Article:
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March 17, 2020

In Time of Social Distancing, Report’s Call for Health Care System to Address Isolation and Loneliness Among Seniors Resonates

Author Affiliations
  • 1Consulting Editor, JAMA Health Forum and JAMA
JAMA Health Forum. 2020;1(3):e200342. doi:10.1001/jamahealthforum.2020.0342

As many people across the globe are learning, rapid implementation of social distancing is essential to reduce transmission of the COVID-19 virus and protect those most vulnerable, particularly older adults and individuals with underlying medical conditions. But without question, the ripple effects of this crucial strategy include an exacerbation of social isolation and loneliness.

Just as COVID-19 threatens to cause an economic recession, it will also cause a “social recession” that will most affect older adults and people with disabilities or preexisting health conditions, explained writer Ezra Klein in an article published March 12.

Long before the emergence of COVID-19, however, social isolation and loneliness were preexisting conditions in the US, as detailed in a report issued last month by the National Academies of Sciences, Engineering, and Medicine. It describes how the US health care system falls short in preventing social isolation and loneliness among older adults—as well as in identifying and intervening to address the problem in those already affected.

The report, Social Isolation and Loneliness in Older Adults: Opportunities for the Health Care System, was sponsored by the AARP Foundation. It distinguishes between social isolation, defined as an objective sparseness of social connections, and loneliness, defined as a subjective perception of social isolation or feeling of being lonely. The 2 conditions often are not significantly correlated, which is why this distinction is considered important.

Some 24% of community-dwelling US adults aged 65 or older are considered to be socially isolated, and a significant proportion of adults in the US—35% of adults aged 45 or older and 43% of adults aged 60 or older—feel lonely, according to the report. Older adults are more likely to have factors that predispose them to isolation or loneliness, such as living alone or losing a loved one, as well as living with chronic illness, vision loss, and impaired hearing, the report says.

“Substantial evidence shows that social isolation and loneliness are strongly associated with a greater incidence of major psychological, cognitive, and physical morbidities and lower perceived well-being or quality of life,” the report notes.

Social isolation or loneliness is linked with the risk of cardiovascular and cerebrovascular morbidities, worsening depression and anxiety, accelerated cognitive decline in older adults and an increased risk of developing dementia, a substantially increased risk of hospitalization or death among patients with heart failure, and other damaging effects on health and well-being, according to the National Academies Committee on the Health and Medical Dimensions of Social Isolation and Loneliness in Older Adults, which wrote the report.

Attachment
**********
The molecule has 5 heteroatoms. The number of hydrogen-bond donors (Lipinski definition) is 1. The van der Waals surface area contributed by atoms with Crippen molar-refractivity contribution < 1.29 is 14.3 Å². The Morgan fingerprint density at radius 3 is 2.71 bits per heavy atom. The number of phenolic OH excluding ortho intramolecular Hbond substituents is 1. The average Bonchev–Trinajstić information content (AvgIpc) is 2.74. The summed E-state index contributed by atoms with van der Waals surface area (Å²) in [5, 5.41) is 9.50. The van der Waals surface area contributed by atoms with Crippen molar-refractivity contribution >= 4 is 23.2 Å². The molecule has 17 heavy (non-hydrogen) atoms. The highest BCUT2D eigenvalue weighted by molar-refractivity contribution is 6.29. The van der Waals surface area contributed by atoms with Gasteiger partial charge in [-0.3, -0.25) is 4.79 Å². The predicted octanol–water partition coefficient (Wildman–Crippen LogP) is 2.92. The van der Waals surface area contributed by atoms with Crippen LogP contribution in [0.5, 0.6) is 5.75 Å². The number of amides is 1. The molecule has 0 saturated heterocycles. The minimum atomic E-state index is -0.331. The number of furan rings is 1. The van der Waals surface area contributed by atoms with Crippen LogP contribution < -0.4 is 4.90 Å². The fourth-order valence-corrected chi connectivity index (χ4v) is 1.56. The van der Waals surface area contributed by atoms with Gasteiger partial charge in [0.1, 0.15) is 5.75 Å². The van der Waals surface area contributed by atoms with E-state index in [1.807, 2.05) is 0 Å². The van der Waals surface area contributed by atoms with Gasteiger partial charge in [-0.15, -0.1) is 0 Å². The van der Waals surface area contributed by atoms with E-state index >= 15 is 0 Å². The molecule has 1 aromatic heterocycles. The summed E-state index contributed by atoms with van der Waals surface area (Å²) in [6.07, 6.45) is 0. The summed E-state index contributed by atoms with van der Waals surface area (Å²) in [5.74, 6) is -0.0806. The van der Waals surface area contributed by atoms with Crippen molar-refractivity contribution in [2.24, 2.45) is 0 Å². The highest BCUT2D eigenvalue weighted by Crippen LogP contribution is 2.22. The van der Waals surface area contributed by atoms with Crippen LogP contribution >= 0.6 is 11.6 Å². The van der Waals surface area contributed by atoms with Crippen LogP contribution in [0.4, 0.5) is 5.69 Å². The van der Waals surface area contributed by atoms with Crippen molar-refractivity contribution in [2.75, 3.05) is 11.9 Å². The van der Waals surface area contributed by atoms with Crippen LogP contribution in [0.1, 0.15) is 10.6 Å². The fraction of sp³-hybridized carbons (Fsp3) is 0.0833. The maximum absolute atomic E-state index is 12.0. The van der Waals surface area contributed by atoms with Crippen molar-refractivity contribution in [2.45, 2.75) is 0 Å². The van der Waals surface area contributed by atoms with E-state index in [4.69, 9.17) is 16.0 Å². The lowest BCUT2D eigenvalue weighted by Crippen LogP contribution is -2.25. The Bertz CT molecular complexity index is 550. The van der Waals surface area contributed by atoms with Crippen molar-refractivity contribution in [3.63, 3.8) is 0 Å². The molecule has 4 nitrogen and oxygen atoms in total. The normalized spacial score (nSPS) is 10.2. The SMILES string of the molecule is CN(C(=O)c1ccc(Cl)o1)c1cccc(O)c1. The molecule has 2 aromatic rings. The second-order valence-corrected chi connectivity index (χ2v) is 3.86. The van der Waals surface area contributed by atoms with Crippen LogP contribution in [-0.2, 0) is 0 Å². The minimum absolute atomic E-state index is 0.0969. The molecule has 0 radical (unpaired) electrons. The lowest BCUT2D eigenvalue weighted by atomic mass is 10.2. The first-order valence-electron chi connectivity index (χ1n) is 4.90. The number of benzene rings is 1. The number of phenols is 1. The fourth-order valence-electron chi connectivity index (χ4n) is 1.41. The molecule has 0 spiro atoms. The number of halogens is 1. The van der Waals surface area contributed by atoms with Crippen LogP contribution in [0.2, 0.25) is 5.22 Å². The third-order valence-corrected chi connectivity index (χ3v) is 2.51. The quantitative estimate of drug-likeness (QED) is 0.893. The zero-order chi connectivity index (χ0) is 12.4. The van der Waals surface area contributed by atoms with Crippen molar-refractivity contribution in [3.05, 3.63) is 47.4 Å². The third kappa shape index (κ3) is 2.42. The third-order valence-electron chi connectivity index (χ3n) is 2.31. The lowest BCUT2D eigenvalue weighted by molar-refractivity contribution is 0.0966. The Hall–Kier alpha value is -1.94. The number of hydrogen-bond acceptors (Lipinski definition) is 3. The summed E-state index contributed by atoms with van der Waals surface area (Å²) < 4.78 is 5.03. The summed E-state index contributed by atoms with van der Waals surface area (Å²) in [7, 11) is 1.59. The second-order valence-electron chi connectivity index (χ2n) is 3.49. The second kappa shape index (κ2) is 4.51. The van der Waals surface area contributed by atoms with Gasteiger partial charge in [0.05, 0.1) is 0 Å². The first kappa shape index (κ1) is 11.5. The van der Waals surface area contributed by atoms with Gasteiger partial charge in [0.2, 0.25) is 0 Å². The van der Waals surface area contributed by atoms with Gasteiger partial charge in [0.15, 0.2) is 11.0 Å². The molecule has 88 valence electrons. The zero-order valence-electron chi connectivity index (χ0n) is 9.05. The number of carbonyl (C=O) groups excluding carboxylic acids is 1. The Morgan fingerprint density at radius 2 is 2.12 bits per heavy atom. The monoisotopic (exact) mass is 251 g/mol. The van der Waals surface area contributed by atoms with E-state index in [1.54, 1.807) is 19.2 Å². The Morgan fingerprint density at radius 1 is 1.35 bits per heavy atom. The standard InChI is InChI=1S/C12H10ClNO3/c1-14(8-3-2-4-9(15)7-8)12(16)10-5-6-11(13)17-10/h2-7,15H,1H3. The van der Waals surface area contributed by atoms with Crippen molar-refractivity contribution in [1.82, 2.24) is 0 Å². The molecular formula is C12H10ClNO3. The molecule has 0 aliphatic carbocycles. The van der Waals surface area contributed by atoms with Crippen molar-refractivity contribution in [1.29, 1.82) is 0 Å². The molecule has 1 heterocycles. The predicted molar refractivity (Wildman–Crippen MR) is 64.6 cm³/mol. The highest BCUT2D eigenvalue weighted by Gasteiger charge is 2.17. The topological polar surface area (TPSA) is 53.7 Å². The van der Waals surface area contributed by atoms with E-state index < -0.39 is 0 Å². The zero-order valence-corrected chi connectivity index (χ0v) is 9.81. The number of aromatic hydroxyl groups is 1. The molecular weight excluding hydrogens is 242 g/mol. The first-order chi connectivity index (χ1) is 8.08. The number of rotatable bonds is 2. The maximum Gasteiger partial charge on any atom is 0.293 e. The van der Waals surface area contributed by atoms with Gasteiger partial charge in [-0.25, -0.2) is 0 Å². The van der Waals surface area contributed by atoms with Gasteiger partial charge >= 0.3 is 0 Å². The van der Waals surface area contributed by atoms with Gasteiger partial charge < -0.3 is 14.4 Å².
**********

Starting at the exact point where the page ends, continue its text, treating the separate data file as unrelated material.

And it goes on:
“Loneliness and social isolation aren’t just social issues—they can also affect a person’s physical and mental health, and the fabric of communities,” said Dan G. Blazer II, MD, MPH, PhD, J.P. Gibbons Professor of Psychiatry Emeritus and professor of community and family medicine at Duke University, and chair of the committee that wrote the report. “Addressing social isolation and loneliness is often the entry point for meeting seniors’ other social needs—like food, housing, and transportation.”

Because nearly all older adults interact with the health care system in some way, the report focused on the system’s role as an important and “relatively untapped partner” in efforts to address the issue. The report lays out recommendations for how the health care system can identify individuals at risk of social isolation or loneliness and engage community partners to work with them to address the issue. For example, it calls for clinicians to conduct periodic assessments to identify at-risk individuals, especially after events such as the loss of a spouse, and to include social isolation in electronic health records.

The committee also recommended strengthening ties between the health care system and community-based networks and resources to connect patients with social care and community-based programs and develop strategies to address social isolation and loneliness in older adults. For example, such a partnership could enable older adults to use a ride-sharing program to travel to medical appointments and community events.

Other recommendations include developing a more robust evidence base to better understand the health effects of social isolation and loneliness—including among understudied groups of older adults such as low-income and LGBT individuals—and to develop interventions to prevent and mitigate these effects. The report also calls for strengthening ongoing education and training for health care professionals by including information related to social isolation and loneliness in curricula and advises professional organizations to incorporate information about the issue into their advocacy, practice, and education initiatives.

The report’s authors also urged the US Department of Health and Human Services “to centralize evidence, resources, training, and best practices on social isolation and loneliness, including those for older adults and for diverse and at-risk populations.”

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